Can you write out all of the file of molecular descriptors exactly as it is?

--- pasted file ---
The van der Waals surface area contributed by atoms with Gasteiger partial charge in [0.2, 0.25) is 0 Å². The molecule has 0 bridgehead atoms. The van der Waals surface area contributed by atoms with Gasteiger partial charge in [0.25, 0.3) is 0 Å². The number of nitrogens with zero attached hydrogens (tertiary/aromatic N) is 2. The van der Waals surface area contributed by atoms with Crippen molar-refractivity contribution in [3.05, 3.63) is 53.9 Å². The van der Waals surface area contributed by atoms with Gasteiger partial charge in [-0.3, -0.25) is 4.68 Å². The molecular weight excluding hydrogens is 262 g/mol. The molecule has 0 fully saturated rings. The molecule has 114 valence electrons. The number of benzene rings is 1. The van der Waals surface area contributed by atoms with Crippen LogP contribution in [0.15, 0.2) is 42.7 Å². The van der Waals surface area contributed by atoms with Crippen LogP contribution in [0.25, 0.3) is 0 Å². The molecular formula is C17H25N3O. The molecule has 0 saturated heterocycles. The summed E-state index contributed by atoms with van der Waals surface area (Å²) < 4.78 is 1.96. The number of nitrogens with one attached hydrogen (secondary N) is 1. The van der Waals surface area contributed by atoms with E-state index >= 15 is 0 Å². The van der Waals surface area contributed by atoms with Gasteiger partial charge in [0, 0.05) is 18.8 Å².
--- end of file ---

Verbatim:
The van der Waals surface area contributed by atoms with Gasteiger partial charge in [0.2, 0.25) is 0 Å². The molecule has 0 bridgehead atoms. The van der Waals surface area contributed by atoms with Gasteiger partial charge in [0.25, 0.3) is 0 Å². The number of nitrogens with zero attached hydrogens (tertiary/aromatic N) is 2. The van der Waals surface area contributed by atoms with Crippen molar-refractivity contribution in [3.05, 3.63) is 53.9 Å². The van der Waals surface area contributed by atoms with Gasteiger partial charge in [-0.3, -0.25) is 4.68 Å². The molecular weight excluding hydrogens is 262 g/mol. The molecule has 0 fully saturated rings. The molecule has 114 valence electrons. The number of benzene rings is 1. The van der Waals surface area contributed by atoms with Crippen LogP contribution in [0.15, 0.2) is 42.7 Å². The van der Waals surface area contributed by atoms with Crippen LogP contribution in [0.25, 0.3) is 0 Å². The molecular formula is C17H25N3O. The molecule has 0 saturated heterocycles. The summed E-state index contributed by atoms with van der Waals surface area (Å²) < 4.78 is 1.96. The number of nitrogens with one attached hydrogen (secondary N) is 1. The van der Waals surface area contributed by atoms with E-state index >= 15 is 0 Å². The van der Waals surface area contributed by atoms with Gasteiger partial charge in [0, 0.05) is 18.8 Å².